We’re from the Government, and We’re Here to Help—The False Promises and Real Harms of Tort Reform and HB 19

From wasteful government projects to dictators permanently seizing emergency powers after being democratically elected, bad policies usually aren’t marketed as being bad. No. They come wrapped in shiny packaging, glittering with the promise of making everyone’s lives better, especially normal people. Tort reform is no different. It’s sold as cutting down on “frivolous” lawsuits, reducing unnecessary litigation costs for businesses and society alike, ignoring the harms it creates.

The architects of these anti-consumer laws (usually insurance companies and their lobbyists) sell them to the masses by focusing on absurd edge cases and claiming people will be safer and the economy would be stronger if they are able to pass laws constraining the ability of injured people to be fully compensated for their losses. That’s how the first round of major tort reform capping the amount injured Texans could receive after being injured due to medical malpractice passed and that’s how the sponsors of Texas House Bill 19 (HB 19) (and its counterpart, SB 17) hope to pass laws limiting the liability of negligent trucking companies.

Before we discuss HB 19, a little history lesson about tort reform is in order.

What Is Tort Reform?

Broadly speaking, tort reform is the effort by insurance companies and businesses to implement caps on the amounts that individuals who are injured can recover in a lawsuit after a jury has returned a verdict holding the tortfeasor liable for its wrongdoing. To gain support for laws protecting these companies while limiting the ability of private citizens to be fairly compensated for injuries they suffered due to no fault of their own, sponsors of these bills focus on “frivolous” lawsuits or twist the facts of notable cases to frame the issue in a way that makes the seriously injured people the villains and the big businesses the victims.

The McDonald’s Hot Coffee Case (or, Dishonest Messaging about Big Jury Awards and Framing the Discourse in Favor of Tort Reform)

Although it happened almost 30 years ago, chances are you’ve heard about the Liebeck v. McDonald’s lawsuit. The plaintiff, 79-year-old Stella Liebeck was injured when she was trying to add cream and sugar to the coffee she ordered at a McDonald’s drive-thru in Albuquerque, NM and it spilled on her lap. The case resulted in Mrs. Liebeck being awarded $3 million by a jury, helped give rise to the “Caution: Contents Hot” labels now ubiquitous on disposable drink containers in the US, and became one of the rallying points for tort reform proponents.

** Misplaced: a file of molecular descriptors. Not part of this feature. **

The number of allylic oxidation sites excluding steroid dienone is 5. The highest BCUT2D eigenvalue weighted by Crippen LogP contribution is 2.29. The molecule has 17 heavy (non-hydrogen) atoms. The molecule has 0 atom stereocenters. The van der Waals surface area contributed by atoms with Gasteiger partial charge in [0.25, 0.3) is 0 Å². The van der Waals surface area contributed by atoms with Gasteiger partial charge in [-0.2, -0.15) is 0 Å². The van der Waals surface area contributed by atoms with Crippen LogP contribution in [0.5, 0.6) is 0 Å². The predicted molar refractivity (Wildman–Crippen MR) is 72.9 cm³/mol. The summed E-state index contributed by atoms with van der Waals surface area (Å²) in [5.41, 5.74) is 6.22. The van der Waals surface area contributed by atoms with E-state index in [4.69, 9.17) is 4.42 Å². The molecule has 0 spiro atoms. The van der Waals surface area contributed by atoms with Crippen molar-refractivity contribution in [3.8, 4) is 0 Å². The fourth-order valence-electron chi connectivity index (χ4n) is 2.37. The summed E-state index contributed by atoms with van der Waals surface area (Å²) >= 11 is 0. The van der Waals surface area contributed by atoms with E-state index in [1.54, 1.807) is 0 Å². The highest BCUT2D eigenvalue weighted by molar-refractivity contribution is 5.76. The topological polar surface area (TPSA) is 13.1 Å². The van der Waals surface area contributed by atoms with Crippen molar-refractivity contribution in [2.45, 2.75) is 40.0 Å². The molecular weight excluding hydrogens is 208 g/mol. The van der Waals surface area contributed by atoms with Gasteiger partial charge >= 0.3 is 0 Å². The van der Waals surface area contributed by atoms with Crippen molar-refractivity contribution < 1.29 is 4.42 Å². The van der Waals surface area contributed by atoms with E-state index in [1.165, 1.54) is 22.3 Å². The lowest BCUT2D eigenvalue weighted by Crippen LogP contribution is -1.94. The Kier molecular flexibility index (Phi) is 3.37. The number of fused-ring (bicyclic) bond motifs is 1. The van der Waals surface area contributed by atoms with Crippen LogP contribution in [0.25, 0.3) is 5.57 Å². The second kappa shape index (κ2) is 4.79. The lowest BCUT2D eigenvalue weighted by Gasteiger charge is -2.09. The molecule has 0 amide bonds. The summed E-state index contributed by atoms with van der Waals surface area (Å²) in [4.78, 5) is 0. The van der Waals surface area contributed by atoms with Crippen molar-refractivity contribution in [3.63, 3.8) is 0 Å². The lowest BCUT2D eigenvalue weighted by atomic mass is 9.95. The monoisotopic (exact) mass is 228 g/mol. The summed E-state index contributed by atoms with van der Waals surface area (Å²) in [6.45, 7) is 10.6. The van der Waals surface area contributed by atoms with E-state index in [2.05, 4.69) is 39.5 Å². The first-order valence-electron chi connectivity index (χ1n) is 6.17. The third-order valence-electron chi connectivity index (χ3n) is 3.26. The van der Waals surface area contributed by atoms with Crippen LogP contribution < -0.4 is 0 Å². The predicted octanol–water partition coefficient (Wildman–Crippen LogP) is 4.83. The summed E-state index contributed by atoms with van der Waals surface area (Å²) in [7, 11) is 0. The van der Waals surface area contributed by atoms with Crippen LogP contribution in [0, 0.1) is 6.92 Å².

At first glance (and with a big assist from how the media reported the case), the case does seem a bit ridiculous. Who doesn’t know hot coffee is, in fact, hot? Why should McDonald’s be forced to pay $3 million because a woman spilled coffee on herself just because it didn’t warn her that hot coffee would be hot?

But when you dig a bit deeper into the actual facts, McDonald’s behavior looks more egregious and the verdict looks a lot more reasonable.

Let’s start with the injuries Mrs. Liebeck suffered.

The coffee was so hot that it caused Mrs. Liebeck to suffer third-degree burns on her thighs and groin—burns so bad that she required skin grafts and suffered permanent scarring. The average serving temperature of coffee at McDonald’s at the time was 180 degrees Fahrenheit—the highest of any fast food restaurant—and well above both (1) the ideal 120-to-140 degree temperature for drinking coffee and (2) the temperature at which water can burn someone within seconds. On top of that, the McDonald’s quality assurance manager who testified at trial said the temperature “was not fit for consumption because it would burn the mouth and throat.”

Now let’s look at how McDonald’s behaved.

Why did McDonald’s keep its coffee so hot? McDonald’s claimed the high temperature made the coffee taste better (which seems a bit ridiculous if it’s too hot to be consumed by humans by their own admission) and kept the coffee warm longer for people who were commuting. Those benefits apparently justified the severe burn risk caused by the McDonald’s operations manual’s requirement that franchisees kept coffee heated between 180 and 190 degrees Fahrenheit.

But the bigger question is why did McDonald’s keep the coffee so hot—hot enough to cause third-degree burns in three to seven seconds—despite having known about the severe burn risk for more than 10 years and having received more than 700 previous reports of injuries from its coffee?

Then, Mrs. Liebeck requested $20,000 from McDonald’s to settle the case. That was just to recover the cost of her hospital stay that wasn’t covered by Medicare. McDonald’s countered with an offer of $800, which Mrs. Liebeck rightly rejected and sent the case on its path to trial.

The jury understandably found Mrs. Liebeck partially responsible for her injuries and her compensation was reduced accordingly. It also, however, based in part on the facts flagged above, dear reader, decided to assess $2.7 million in punitive damages—or, roughly two days’ worth of revenue from coffee sales alone—against McDonald’s to make sure it would change its practices and take the risk of severely burning its customers seriously rather than writing it off as a cost of doing business. Notably, the jury awarded the punitive damages without Mrs. Liebeck asking for them. The punitive damages were reduced by the court to $480,000, which McDonald’s nonetheless appealed before reaching a confidential settlement with Mrs. Liebeck.

Without knowing the above facts, the headline “Woman Awarded $3 Million from McDonald’s After Spilling Coffee on Herself” may sound a bit crazy, even frivolous. But after knowing the facts, it may sound a lot more reasonable.

Tort Reform’s Impact on Medical Malpractice